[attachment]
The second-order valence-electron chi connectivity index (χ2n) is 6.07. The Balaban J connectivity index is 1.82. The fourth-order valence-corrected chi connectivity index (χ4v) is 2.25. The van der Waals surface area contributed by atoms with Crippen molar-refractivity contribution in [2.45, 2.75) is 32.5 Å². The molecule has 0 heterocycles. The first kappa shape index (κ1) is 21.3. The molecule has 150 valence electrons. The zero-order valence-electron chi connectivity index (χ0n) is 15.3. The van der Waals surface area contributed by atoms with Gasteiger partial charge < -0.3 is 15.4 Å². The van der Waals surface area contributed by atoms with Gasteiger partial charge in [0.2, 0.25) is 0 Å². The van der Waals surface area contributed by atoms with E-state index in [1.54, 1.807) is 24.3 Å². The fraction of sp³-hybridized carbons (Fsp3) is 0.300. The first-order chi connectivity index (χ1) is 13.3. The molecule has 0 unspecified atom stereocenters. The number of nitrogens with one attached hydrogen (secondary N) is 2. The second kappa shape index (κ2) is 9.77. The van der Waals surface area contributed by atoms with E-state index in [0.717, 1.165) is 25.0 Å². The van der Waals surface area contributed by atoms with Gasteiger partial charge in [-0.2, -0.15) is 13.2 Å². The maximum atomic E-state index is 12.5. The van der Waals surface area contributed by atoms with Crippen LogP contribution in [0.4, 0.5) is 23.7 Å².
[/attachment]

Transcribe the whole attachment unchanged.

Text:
The second-order valence-electron chi connectivity index (χ2n) is 6.07. The Balaban J connectivity index is 1.82. The fourth-order valence-corrected chi connectivity index (χ4v) is 2.25. The van der Waals surface area contributed by atoms with Crippen molar-refractivity contribution in [2.45, 2.75) is 32.5 Å². The molecule has 0 heterocycles. The first kappa shape index (κ1) is 21.3. The molecule has 150 valence electrons. The zero-order valence-electron chi connectivity index (χ0n) is 15.3. The van der Waals surface area contributed by atoms with Gasteiger partial charge < -0.3 is 15.4 Å². The van der Waals surface area contributed by atoms with Gasteiger partial charge in [0.2, 0.25) is 0 Å². The van der Waals surface area contributed by atoms with E-state index in [1.54, 1.807) is 24.3 Å². The fraction of sp³-hybridized carbons (Fsp3) is 0.300. The first-order chi connectivity index (χ1) is 13.3. The molecule has 0 unspecified atom stereocenters. The number of nitrogens with one attached hydrogen (secondary N) is 2. The second kappa shape index (κ2) is 9.77. The van der Waals surface area contributed by atoms with E-state index in [0.717, 1.165) is 25.0 Å². The van der Waals surface area contributed by atoms with Gasteiger partial charge in [-0.2, -0.15) is 13.2 Å². The maximum atomic E-state index is 12.5. The van der Waals surface area contributed by atoms with Crippen LogP contribution in [0.4, 0.5) is 23.7 Å².